Recently I was dealing with my plummeting blood sugar by perusing the office snack shop for a bite to eat. I thought I was making a healthy choice by picking up a blueberry Chobani nonfat Greek yogurt. Just 140 calories! 14 grams of protein! Live and active cultures! Can’t go wrong. Or so I thought.
Spoon in hand, I wandered back into the newsroom to enjoy my 6-ounce snack. After peeling back the label, my nose was met with a pungent, sour dairy smell I figured was part of the Greek yogurt experience. The top of the yogurt, instead of being nice and smooth, was slightly bubbly. I took a second to double check the expiration date, just in case, but my Chobani was well within the ‘fresh’ range. Reassured, I plunged my spoon in and took a nice, big bite.
Blurgh. The flavor of spoiled yogurt is difficult to miss: Too sour, and with a distinct stinky-foot finish. I threw away the cup and immediately reached for our office coffee pot to wash the flavor out of my mouth.
But the nightmare wasn’t over. The smell of the Chobani cup I tossed continued to annoy my coworkers. MyNorthwest.com editor Stephanie Klein yelled that she could smell the spoiled dairy stench emanating from a trash can across the newsroom. It was a big yogurty stink bomb.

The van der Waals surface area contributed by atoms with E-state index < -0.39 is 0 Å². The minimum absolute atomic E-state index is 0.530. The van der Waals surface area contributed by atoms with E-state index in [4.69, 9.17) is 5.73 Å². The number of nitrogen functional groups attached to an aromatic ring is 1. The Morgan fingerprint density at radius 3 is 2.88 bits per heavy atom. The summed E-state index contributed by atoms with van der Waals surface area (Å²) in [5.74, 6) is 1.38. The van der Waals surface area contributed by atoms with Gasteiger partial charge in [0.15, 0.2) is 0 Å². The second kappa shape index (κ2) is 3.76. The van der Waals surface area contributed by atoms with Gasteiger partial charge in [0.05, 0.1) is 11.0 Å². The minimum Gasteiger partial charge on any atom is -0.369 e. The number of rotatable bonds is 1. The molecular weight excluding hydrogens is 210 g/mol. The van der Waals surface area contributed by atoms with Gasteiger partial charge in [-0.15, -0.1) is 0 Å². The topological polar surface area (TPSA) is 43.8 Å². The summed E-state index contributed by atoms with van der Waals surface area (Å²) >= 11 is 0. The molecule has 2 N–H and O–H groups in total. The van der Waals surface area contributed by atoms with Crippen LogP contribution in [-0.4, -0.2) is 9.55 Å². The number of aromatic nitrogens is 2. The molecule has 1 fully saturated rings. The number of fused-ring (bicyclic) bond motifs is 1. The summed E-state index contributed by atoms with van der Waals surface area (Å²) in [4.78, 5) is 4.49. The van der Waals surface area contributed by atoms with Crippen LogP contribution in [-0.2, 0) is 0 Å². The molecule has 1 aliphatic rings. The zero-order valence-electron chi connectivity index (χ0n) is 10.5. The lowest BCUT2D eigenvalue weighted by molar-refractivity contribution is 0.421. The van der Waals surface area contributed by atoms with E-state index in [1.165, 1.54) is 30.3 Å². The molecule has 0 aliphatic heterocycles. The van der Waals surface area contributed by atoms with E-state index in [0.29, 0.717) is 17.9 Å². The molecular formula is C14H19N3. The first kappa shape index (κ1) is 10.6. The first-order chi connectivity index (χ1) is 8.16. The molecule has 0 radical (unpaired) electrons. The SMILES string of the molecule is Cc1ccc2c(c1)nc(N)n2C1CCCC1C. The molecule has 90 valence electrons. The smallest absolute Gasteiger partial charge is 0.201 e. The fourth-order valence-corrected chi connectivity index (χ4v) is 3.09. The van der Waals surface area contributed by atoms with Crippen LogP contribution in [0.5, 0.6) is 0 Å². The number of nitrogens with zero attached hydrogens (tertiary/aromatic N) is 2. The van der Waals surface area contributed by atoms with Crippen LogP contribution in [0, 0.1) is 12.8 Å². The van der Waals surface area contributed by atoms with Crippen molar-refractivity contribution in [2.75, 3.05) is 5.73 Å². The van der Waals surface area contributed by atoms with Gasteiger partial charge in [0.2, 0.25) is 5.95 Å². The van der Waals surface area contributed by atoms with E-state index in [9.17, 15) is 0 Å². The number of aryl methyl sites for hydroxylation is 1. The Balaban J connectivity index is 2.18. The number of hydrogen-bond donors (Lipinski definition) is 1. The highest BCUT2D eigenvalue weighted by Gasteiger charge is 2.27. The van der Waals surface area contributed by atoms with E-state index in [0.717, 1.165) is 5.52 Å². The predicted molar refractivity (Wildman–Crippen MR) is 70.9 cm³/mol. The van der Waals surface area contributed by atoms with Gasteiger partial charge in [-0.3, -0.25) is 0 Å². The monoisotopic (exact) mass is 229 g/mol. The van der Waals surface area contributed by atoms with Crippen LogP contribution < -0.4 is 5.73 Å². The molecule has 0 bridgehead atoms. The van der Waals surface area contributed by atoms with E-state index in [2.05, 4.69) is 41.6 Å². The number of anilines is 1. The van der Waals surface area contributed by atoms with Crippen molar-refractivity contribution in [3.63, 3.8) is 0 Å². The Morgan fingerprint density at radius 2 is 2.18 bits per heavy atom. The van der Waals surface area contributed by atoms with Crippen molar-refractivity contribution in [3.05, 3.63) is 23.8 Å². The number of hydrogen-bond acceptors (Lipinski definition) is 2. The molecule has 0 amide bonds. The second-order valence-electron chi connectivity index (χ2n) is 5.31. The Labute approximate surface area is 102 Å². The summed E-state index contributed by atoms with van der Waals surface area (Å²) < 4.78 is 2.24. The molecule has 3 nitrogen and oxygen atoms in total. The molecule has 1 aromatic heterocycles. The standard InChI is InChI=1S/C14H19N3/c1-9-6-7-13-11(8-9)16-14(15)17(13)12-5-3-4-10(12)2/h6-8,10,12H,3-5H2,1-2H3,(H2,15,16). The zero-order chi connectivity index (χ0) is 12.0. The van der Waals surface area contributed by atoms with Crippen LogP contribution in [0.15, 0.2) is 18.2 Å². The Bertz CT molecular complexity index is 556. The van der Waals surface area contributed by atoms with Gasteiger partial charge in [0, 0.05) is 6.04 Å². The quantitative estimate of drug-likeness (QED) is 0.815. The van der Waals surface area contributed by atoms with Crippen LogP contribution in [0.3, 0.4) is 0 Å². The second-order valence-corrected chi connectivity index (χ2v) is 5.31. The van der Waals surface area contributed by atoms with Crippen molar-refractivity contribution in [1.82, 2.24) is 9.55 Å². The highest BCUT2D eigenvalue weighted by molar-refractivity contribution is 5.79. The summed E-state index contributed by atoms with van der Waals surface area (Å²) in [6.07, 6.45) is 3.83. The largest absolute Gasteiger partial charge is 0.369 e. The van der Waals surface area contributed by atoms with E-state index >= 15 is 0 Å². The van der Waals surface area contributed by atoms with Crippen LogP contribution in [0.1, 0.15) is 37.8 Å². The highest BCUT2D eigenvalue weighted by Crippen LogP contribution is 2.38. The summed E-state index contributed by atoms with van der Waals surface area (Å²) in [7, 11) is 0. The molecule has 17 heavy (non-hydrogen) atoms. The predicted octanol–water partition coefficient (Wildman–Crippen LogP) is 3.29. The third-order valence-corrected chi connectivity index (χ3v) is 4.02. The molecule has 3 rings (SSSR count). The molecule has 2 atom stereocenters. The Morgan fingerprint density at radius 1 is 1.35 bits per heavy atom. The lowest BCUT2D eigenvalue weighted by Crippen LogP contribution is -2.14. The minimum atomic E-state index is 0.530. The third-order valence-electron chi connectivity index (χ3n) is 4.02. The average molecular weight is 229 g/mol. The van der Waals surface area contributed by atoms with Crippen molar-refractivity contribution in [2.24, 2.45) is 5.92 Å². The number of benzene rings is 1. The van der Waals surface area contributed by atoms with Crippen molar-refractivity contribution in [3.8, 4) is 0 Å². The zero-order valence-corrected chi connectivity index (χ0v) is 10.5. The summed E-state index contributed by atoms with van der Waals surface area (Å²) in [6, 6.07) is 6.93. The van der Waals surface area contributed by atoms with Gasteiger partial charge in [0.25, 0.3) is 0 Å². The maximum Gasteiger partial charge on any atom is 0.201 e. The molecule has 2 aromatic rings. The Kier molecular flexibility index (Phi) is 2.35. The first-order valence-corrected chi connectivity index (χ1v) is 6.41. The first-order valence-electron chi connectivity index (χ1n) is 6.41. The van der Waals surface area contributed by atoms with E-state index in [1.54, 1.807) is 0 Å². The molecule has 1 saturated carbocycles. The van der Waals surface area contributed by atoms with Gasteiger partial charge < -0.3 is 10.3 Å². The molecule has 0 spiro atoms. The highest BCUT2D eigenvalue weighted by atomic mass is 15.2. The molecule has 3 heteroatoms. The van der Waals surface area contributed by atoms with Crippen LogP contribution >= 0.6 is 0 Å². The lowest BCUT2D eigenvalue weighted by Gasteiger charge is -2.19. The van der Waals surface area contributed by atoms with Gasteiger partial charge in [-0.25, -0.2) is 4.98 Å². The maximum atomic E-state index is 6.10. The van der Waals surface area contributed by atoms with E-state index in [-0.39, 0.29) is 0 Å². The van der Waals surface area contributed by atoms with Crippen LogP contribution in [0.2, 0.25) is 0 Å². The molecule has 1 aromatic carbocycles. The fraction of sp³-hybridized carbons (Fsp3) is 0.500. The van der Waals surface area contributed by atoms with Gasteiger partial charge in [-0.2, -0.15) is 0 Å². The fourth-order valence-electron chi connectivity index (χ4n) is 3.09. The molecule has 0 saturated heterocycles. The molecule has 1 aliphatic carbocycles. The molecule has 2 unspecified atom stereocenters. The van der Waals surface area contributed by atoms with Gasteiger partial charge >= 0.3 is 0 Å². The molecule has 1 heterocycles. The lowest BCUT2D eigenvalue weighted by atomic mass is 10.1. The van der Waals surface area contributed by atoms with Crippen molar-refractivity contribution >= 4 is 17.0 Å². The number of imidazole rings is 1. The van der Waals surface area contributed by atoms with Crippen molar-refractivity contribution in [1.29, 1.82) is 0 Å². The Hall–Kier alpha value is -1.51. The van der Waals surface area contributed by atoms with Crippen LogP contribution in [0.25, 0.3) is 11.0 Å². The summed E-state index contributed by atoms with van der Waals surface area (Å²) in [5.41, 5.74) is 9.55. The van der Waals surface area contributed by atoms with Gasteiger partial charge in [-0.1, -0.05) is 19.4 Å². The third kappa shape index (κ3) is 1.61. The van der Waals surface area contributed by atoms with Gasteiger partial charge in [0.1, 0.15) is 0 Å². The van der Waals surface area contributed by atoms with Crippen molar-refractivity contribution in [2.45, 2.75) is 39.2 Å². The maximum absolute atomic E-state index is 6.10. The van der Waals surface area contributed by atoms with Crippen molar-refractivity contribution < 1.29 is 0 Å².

Only now do I realize I wasn’t alone.
Chobani notified stores over the weekend to pull potentially spoiled product from its shelves. And it turns out the company knew about possible problems with tainted yogurt manufactured in its Idaho plant two or three weeks ago.
Customers have bombarded the Chobani Facebook page with complaints about bloated, puffy, fizzy and foamy yogurt containers, and one reported an exploding container. Several people reported that they had become ill after eating the yogurt.
Said one person “I have been sick for a week and a half and couldn’t figure out why. After reading the newspaper today, I know why. I still have 2 “puffy” containers in my fridge.”
On Tuesday, Chobani said a type of mold common in dairy products may be to blame for the bloated packaging and bad-tasting yogurt.
A message posted on the Chobani Facebook page on Aug. 31 states “There is nothing more important to us than the quality of our products. We’re currently in the process of voluntarily removing and replacing some products from store shelves that did not meet our rigid quality standards.”
The recalled products have the code 16-012 and expiration dates from Sept. 11 to Oct. 7.
Needless to say, I’ll be staying away from the Chobani well beyond that, since I can’t seem to shake that horrible smell.
The Associated Press contributed to this report